Recommendation 2.4: Grandfathered commissions
The Coalition Government has released regulations today, outlining the requirement for financial product manufacturers to pass through to their clients the benefits of any previously grandfathered conflicted remuneration remaining in contracts after 1 January 2021.
The regulations will also impose obligations on financial product manufacturers to keep records on the amounts to be passed through to clients.
These regulations mark another step forward as part of the Government’s continued action on all 76 recommendations contained in the Final Report of the Royal Commission into Misconduct in the Banking, Superannuation and Financial Services Industry.
Conflicted remuneration is where the payment of a benefit to a financial adviser may incentivise them to recommend to a consumer a financial product that may not be in their best interests. Grandfathered conflicted remuneration can entrench consumers in older products even when newer, better and more affordable products are available on the market.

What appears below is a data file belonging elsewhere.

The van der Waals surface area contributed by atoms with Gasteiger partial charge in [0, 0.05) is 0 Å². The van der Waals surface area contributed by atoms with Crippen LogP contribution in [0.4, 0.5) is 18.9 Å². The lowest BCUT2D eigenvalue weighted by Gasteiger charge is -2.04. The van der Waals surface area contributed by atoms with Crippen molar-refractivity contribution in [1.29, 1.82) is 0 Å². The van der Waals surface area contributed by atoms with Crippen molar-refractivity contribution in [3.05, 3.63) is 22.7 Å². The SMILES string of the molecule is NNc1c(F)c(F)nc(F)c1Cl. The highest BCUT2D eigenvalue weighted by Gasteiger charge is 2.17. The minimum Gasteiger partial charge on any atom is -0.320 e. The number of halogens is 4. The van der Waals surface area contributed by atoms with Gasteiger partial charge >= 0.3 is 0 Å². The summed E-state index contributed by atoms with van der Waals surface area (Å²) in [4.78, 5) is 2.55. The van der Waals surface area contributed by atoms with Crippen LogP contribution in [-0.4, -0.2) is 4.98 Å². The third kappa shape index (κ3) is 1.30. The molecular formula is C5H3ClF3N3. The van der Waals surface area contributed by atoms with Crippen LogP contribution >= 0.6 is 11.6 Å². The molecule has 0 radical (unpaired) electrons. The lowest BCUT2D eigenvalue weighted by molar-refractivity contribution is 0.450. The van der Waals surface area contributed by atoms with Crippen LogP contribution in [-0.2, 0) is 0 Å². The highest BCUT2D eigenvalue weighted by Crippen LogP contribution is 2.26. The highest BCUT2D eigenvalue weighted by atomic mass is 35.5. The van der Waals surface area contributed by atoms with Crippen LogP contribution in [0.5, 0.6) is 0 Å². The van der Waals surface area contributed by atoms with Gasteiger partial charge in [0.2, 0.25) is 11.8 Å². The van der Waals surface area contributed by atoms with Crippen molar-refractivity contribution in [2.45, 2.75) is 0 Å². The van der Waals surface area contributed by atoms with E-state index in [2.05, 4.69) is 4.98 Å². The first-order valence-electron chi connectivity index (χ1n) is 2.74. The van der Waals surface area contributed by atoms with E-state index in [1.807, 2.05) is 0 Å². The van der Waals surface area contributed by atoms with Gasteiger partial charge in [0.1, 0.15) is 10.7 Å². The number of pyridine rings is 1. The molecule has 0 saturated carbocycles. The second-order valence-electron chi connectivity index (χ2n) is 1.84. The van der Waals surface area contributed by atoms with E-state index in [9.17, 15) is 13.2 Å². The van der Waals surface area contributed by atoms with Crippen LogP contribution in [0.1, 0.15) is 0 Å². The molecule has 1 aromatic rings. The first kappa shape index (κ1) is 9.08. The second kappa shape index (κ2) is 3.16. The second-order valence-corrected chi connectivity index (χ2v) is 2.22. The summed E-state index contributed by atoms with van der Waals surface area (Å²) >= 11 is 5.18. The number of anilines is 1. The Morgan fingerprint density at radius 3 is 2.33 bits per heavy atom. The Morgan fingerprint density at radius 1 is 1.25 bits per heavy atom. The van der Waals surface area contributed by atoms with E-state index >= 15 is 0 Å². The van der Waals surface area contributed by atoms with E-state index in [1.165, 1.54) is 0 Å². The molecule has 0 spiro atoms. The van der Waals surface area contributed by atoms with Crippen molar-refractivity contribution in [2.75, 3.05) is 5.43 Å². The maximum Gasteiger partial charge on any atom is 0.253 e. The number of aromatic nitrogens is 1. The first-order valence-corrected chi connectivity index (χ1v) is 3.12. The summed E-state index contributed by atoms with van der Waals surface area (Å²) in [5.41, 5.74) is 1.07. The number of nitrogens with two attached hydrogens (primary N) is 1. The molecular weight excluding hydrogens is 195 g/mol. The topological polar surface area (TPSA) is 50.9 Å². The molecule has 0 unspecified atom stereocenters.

In his Final Report, Commissioner Hayne recommended that grandfathering provisions for conflicted remuneration should be repealed.
The Government has already released exposure draft legislation to ban grandfathering of conflicted remuneration paid to financial advisers from 1 January 2021. The Government has also issued a Ministerial Direction, requiring that ASIC undertake an investigation to monitor and report on industry behaviour in the period 1 July 2019 to 1 January 2021.
The regulations, released today, are designed to ensure that it is consumers, not industry, that benefit from the ban.
In contrast, Labor proposed legislation to end the grandfathering of commissions which was found to be defective in multiple respects. Their legislation contained loopholes that would allow grandfathered remuneration to be retained by product manufacturers and not be passed on for the benefit of consumers.
The Coalition Government is taking action on all 76 recommendations contained in the Royal Commission’s Final Report and, in a number of important areas, is going further. Restoring trust in Australia’s financial system is part of our plan for a stronger economy.
The draft regulations are available on the Treasury website.